Carrefour: 3 different Facebook Pages

I go to all 3 kinds of Carrefour stores, and I would have preferred that they sticked with indicating with the specific store type logo if something is only applicable for one type of Carrefour. I’m really not willing to follow 3 (let alone 4) of their pages. Maybe this is just me, so please don’t hesitate to leave a reply if you disagree 😉 Content wise I have the feeling that they don’t know the 60/20/20 content rule that says that only 20% should be ego content since most of their posts are about promotions or at least look like promotions, and the inspiriational posts are less prominent.

4. Colruyt Belgium

I must admit I was very disappointed when I found out that real ‘Belgian’ supermarket Colruyt is not active on Twitter. They tried it in 2011 but just like Carrefour they quickly gave up. They are a very innovative supermarket in certain areas, but definitely not in social media :-(. Last August I was in charge of ordering a barbecue package for a weekend with friends. I always use the online ordering service “Collect & Go” that Colruyt offers to save time. I went to pick up the package and everything looked fine. Once we started our barbecue (miles and miles away from the Colruyt where I picked up the package) I noticed that they forgot 3/4 of our meat 🙁 Addicted as I am to my device I immediately tweeted to Colruyt. Of course I didn’t receive an answer and I quickly discovered that their account wasn’t monitored since 2011. Just to give you the complete story: I also emailed them, and was pleasantly surprised to receive a phone call afterwards from the butcher from my personal Colruyt store to apologize, and to make it up to me. So happy ending, though I would have been happier with a response to my tweet. People are more and more using social media as a customer service channel, and they are expecting companies to be active there, and that has become ‘normal’. Even the journalists from women’s magazine Flair are now reachable via their Twitter handles which are announced directly in the magazine, right under their articles!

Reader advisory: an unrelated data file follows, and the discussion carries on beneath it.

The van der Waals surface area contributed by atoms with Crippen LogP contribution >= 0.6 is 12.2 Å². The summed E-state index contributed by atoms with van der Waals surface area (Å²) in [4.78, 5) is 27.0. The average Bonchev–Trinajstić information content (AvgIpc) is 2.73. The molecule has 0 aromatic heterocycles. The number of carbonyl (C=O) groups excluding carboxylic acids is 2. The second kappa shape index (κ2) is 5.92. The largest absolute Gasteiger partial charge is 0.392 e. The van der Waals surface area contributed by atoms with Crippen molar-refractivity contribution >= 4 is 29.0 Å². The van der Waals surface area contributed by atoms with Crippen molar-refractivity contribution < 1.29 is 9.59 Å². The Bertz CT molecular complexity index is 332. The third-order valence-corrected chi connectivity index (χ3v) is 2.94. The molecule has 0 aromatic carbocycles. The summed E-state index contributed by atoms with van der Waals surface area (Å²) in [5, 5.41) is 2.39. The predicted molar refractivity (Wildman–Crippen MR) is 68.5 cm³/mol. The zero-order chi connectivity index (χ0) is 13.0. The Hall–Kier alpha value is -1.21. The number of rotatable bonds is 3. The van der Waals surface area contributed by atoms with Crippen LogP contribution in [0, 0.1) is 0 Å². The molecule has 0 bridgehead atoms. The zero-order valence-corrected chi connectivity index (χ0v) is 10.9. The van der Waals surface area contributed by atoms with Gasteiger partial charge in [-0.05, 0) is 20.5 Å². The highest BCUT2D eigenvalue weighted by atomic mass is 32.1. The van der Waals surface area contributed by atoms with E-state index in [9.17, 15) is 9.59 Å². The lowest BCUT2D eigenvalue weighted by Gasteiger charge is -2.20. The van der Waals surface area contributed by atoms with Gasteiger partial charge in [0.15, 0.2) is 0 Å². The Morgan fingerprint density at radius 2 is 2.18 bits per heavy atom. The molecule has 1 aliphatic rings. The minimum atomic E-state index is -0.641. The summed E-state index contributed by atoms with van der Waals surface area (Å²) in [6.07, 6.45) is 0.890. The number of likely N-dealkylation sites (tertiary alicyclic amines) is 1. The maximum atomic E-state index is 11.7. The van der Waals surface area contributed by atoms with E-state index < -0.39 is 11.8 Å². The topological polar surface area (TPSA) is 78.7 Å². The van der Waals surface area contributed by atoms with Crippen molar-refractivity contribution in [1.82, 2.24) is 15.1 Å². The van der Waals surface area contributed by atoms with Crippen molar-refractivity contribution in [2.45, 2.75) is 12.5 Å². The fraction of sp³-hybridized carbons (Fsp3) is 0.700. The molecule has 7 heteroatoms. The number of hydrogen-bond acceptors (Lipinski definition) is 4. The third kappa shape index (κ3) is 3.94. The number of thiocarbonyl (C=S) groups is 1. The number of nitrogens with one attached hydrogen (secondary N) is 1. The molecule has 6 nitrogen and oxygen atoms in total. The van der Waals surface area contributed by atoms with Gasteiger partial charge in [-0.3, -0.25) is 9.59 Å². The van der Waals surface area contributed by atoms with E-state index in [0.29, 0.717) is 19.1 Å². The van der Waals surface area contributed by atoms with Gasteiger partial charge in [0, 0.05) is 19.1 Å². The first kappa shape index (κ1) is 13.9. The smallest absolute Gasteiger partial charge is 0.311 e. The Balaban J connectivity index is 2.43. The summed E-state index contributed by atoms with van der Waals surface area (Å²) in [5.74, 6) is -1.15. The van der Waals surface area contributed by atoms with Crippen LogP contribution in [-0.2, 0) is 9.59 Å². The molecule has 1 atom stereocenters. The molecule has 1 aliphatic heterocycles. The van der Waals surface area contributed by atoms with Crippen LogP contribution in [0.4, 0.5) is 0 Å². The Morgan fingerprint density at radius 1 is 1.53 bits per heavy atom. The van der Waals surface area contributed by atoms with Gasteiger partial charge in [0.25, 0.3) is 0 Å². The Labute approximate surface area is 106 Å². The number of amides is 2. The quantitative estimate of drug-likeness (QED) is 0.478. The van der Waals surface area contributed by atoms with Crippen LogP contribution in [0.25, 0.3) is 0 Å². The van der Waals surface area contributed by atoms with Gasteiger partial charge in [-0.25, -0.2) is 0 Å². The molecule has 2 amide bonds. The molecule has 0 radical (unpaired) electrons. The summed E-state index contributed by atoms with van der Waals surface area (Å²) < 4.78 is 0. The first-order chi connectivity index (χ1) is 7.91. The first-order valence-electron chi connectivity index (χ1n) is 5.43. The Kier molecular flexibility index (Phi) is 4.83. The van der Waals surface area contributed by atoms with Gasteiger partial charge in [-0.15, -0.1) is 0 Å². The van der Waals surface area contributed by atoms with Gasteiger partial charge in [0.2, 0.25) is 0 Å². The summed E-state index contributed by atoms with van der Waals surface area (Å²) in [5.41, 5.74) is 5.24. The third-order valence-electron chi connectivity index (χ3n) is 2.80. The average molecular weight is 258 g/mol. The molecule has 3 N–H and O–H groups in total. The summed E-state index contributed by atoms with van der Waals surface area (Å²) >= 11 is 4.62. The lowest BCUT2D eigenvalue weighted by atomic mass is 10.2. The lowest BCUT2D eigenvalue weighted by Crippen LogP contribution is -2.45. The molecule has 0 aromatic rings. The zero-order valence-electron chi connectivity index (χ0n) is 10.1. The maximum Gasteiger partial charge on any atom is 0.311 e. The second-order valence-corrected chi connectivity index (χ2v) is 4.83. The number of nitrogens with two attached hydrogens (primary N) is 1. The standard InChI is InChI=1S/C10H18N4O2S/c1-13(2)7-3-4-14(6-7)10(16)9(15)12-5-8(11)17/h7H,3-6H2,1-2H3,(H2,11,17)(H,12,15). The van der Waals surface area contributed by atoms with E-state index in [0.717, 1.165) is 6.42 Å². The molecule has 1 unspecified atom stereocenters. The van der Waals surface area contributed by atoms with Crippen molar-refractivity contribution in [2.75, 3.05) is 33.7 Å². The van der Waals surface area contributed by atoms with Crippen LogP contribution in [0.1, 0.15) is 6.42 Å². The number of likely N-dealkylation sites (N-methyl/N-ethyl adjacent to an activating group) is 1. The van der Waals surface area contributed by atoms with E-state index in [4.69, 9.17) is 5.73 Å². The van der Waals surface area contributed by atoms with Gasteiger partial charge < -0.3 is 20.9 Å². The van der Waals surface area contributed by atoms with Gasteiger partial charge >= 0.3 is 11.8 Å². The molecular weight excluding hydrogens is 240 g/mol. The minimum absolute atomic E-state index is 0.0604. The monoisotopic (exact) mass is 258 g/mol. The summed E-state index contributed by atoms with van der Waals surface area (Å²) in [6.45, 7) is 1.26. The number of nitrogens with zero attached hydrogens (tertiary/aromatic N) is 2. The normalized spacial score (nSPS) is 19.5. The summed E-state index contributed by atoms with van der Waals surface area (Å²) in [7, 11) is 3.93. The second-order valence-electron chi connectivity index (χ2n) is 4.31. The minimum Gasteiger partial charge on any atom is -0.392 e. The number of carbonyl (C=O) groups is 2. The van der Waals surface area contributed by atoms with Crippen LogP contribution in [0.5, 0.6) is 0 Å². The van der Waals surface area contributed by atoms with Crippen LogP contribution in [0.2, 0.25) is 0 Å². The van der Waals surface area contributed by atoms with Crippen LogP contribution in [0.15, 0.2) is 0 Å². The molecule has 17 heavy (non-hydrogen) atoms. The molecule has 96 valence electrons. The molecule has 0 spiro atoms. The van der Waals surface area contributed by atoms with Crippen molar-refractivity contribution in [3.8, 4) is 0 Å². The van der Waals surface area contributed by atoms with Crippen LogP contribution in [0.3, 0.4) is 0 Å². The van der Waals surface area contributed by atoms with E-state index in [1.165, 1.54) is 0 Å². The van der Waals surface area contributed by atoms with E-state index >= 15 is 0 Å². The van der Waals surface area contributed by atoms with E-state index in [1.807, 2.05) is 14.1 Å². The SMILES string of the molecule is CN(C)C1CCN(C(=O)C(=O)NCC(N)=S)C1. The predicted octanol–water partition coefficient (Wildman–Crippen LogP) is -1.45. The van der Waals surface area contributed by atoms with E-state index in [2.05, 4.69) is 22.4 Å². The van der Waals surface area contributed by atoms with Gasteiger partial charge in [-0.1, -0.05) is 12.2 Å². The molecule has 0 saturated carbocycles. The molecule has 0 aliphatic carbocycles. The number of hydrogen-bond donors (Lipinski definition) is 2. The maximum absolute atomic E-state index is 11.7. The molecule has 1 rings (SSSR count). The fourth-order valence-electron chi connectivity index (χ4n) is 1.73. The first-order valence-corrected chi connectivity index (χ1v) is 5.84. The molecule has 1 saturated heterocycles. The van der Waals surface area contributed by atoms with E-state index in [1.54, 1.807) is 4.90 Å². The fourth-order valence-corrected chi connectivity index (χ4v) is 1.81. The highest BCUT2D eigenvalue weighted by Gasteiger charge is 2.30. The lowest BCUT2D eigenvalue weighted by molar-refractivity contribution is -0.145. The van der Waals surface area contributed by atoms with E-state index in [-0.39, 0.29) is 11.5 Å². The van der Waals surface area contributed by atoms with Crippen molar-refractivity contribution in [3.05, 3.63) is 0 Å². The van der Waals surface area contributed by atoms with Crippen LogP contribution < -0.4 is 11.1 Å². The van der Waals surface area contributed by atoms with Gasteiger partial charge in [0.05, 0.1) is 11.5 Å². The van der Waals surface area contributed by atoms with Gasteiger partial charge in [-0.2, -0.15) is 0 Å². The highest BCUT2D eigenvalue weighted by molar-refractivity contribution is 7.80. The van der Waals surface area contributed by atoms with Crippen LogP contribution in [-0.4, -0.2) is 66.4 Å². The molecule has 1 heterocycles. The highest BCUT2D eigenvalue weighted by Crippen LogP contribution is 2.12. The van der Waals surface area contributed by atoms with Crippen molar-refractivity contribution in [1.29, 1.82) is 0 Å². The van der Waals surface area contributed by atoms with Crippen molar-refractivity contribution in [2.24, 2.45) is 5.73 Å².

To find the Facebook Page of Colruyt Belgium I first had to go to their website. I think that (and the number of Fans) says it all. Ok, they are posting on Facebook but it’s not done in a professional way. The page title is weird, the categories are not filled in, and the posts are really too long: you’ll see a lot of “see more-buttons” appear. For a lot of people Facebook is entertainment, it’s a moment of relaxation so keep your messages short, playful and to the point. When you post images, optimize them for Facebook so people can see what’s on it:

Colruyt on Facebook

What I do like are their behind the scene pictures, and to be honest they also have some good posts but overall I have the feeling that Colruyt thinks that it doesn’t ‘need’ social media, or that it doesn’t bring added value. This is just a ‘feeling’ that I have, if anybody knows why Colruyt isn’t very active on Social Media please share!

Colruyt Team on Facebook

I hear you think: and what about Aldi Belgium? Well folks, either they don’t believe in social media at all…or they might think it’s too expensive 😉 In general I’m a bit surprised that none of the Belgian Supermarkets discoverd the power of Pinterest yet, ideal for inspirational food pictures, and it’s also a great tool to send traffic back to your website (when you pinned the photos from your website in the first place). But maybe it’s a wise decision to first focus on Facebook & Twitter, and only when they master those to expand their social media presence…

As always looking forward to your comments & replies!